The word “love” makes me uneasy. I consider myself to be a caring, loving person, but I don’t always feel comfortable talking about it or even showing it for that matter. Some people say it freely and often. Some show it with such ease. I have always envied that emotional freedom. This is not to say that I don’t enjoy or appreciate hearing it, or that I don’t mean it sincerely when I say it, just that it doesn’t come as naturally to me as it appears to for some.

This is something that alcohol “helped” me with. A few drinks made the anxiety attributed to that word all but disappear.  I wasn’t an “I Love You Man” drunk, I was more of a box of chocolates type, only 50% of the box was actually just little pieces of shit dressed up like chocolate. But alcohol made it easy to express emotions, including love, or a feeling I assumed was love. What wasn’t easy was determining real emotion from chemically induced emotion, and when making that determination I would always defer to the latter. It’s easier to not care about things or people. It’s easier to tell yourself “that was just the booze talking.” It’s lonely and hollow, but simple. Emotions complicate things.

When I stopped drinking, I had a lot of trouble feeling any emotion at all. For my entire adult life I had used alcohol to enhance basically every emotion. If something made me happy, I’d drink to celebrate. If something made me sad, I’d drink to forget. If I was angry, anxious, scared, excited, or depressed, I’d drink. It’s an accepted way of dealing with human emotion. Unhealthy, but acceptable.

Without the chemical boost, I didn’t feel anything for a while. When I did start to feel emotion, it didn’t have the same intensity that it had when I was drinking. As an alcoholic, everything felt so dramatic. As a non-drinker, my wife will occasionally become upset with my calm demeanor during intense situations- just another example of an absolute flip in my personality. More important than the lack of emotion (which I think eventually comes back to a normal level over time) was the lack of ability to deal with it. Without drinking, how would I handle emotion? How would I celebrate or grieve? How would I express love or cope with emotional pain? Maybe it was a blessing that I wasn’t feeling emotion early in sobriety, as I was not equipped to deal with it.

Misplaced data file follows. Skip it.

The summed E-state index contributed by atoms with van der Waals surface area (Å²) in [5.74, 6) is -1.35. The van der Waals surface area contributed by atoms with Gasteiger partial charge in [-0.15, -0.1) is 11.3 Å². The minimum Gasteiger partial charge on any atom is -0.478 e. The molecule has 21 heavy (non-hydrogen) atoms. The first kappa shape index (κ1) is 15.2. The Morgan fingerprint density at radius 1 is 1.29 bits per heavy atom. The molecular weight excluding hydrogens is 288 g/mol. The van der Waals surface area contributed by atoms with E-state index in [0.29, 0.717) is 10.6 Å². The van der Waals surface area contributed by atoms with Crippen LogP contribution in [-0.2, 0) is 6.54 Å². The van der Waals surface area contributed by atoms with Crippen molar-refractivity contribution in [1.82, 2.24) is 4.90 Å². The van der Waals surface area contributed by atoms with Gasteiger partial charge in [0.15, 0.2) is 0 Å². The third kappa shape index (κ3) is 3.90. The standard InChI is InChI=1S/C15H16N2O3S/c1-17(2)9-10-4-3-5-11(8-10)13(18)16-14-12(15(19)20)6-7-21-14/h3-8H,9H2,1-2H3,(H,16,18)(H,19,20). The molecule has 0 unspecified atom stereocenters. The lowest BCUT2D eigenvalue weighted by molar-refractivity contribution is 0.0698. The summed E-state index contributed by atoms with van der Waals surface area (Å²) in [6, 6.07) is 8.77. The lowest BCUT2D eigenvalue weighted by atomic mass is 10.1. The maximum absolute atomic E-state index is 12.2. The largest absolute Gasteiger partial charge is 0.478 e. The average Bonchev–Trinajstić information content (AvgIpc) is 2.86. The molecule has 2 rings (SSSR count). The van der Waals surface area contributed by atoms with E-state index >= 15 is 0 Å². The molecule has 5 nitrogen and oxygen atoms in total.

On my very first attempt at sobriety- days into it- I decided I needed a dog. I needed something to be responsible for. I needed a best friend. I was on the heels of a breakup and may have been having an early midlife crisis. I decided to stop drinking, buy a Jeep, and get a dog. On their own, none of these are bad decisions, but as a plan to get sober, it lacked depth. I completely underestimated my addiction. Still it was an incredible first step.

I lived in a duplex at the time so I needed a relatively small dog, but I wanted it to look like a bigger, tougher dog. I didn’t want a little lap dog- that didn’t fit me at all. After minimal research I decided on a puggle. After deciding the breed, in a “meant to be” moment, I found a litter of dogs for a very reasonable price only a few blocks from my house.

Within 2 hours I was picking out my first dog. I remember it clearly: 5 dogs were at my right foot, crawling over each other, tumbling around, biting my shoes. Then there was one little guy hanging out by himself near my left foot. He had gotten ahold of my shoestring and was untying it. That was the one. On April 1st, 2009 I purchased Mookie Blaylock. A co-worker had helped me come up with the name just a couple hours earlier when I made the decision to buy a dog. It’s the name of a former NBA point guard and Pearl Jam’s original name before a record executive at Epic convinced them to change it. In an odd coincidence, the real Mookie Blaylock was involved in a car accident that killed a mother of 5 in May, 2013. Mookie was intoxicated. It came to light that he had a problem with alcohol, and ended up being convicted of vehicular homicide. It’s not lost on me how easily that could have been me just 2 years prior.

It took some convincing when I sent out the picture to my family of baby Mookie, that I really bought a dog and that this wasn’t an April Fool’s joke. It took no convincing for me to know that I loved him. That came very naturally and without any trepidation. I remember the overwhelming feeling of love and responsibility I felt when I sat him in the front seat of my car and started to drive. I felt like I needed to drive a bit slower and more cautiously. I had to protect this little baby puppy, no matter what. I was entirely responsible for his well being, which at the time was a real crap shoot considering I wasn’t doing so great with my own well being.